At such very low current values it requires a bit of experimentation though, because the IFB isn't exactly 1.00µA but around 1µA. In practice I found that using a 2Meg resistor at the top and a 330k at the bottom of the divider were sufficient to provide approx 9V on output, thus very close to the theoretical value (the resistor drains 3.9µA which is still above the theoretical 1µA from the chip).


Let's assemble this and test again:

Bingo! The current was divided by 11! One will note that the measured value is even lower than the datasheet's quiescent current now.

Measuring the output voltage shows irregularities when the voltmeter is turned off, the output oscillates between 8 and 10V, with 10v peaks every few seconds. This seems to be caused by the low switching frequency: the pulses, despite being short, are sufficient to significantly refill the output capacitor. This does not happen when the voltmeter is turned on, so I don't care. The most important in fact is that it remains slightly above 7V so that the multi-meter always operates in the recommended range without needlessly draining current through the bleeding resistors.

After about two months, I found the voltmeter discharged again but this time it wouldn't appear to take the charge. I found that the regulator's output wouldn't work anymore, it was trying to emit 30V in open circuit and much less when connected, and the battery was totally depleted. I think I finally understood what happened. The battery was an unprotected one because the previous chip likely had an under-voltage protection. But this new chip does not, so it continues to drain current even when the battery is almost dead, and it very likely failed when entering very low voltages which draw more current.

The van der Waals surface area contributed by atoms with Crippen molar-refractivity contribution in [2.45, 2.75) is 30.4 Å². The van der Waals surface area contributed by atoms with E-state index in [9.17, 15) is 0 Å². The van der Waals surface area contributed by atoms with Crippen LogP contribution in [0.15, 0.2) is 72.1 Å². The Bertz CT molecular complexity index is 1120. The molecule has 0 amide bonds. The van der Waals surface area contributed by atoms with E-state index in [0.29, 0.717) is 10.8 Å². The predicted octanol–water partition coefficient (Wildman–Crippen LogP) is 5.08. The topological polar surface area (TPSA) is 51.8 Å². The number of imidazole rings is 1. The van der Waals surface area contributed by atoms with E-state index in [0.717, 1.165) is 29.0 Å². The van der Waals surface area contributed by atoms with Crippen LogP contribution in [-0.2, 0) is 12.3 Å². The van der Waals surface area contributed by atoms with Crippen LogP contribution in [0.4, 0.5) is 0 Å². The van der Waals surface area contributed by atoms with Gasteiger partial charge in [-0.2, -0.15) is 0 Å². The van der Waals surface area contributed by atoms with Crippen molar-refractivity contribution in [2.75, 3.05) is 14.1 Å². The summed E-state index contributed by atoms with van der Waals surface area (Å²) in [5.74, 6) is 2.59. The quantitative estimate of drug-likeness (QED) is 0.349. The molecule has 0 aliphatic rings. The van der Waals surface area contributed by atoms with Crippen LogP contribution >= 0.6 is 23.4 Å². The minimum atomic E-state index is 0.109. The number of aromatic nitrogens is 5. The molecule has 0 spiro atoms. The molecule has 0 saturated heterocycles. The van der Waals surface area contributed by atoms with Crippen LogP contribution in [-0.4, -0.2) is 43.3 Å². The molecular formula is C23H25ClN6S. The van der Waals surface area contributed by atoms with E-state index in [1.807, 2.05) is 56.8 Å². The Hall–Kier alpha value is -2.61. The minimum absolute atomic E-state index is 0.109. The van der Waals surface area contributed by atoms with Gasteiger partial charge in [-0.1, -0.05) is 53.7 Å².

I replaced the chip and used a protected battery instead. Now it might have been 3 months, I've used the multi-meter a few times and it's still operating fine this time.

Thus this time it looks like a solved issue!


It would be nice to design a small circuit that would bias the feedback voltage so that a lower battery voltage increases the voltage on the FB pin and lowers the output. But when I tried this in the past it used to always drain significant current. It would be better done directly inside the chips, the battery-focused ones could instead modulate their internal reference in parallel to the battery voltage so that the output varies with the battery voltage, but varies less. On a DC-DC regulator with an external Vref pin it might be sufficient to connect a 200k-to-2M resistor between Vin and Vref to adjust the output voltage. This was the same problem with the digital camera and other devices. This would allow the multi-meter to report a battery low condition. Maybe these things will finally appear over time.


In conclusion, such a mod to replace a 9V battery is quite easy with these boards, it remains easy to recharge the device, and assuming the willingness to replace the SOT23-6 chip and two SMD resistors, the shelf-life after the conversion becomes basically as good as with the original battery. Even without the chip change, the results were very good (sufficient for other use cases).

Here it should last around 10k hours or more than a year without a recharge, not counting leakage, which is why it's not dramatic not to have a "battery low" indicator anymore. And I feel like I'm no longer annoyed with replacing batteries in such not frequently used devices.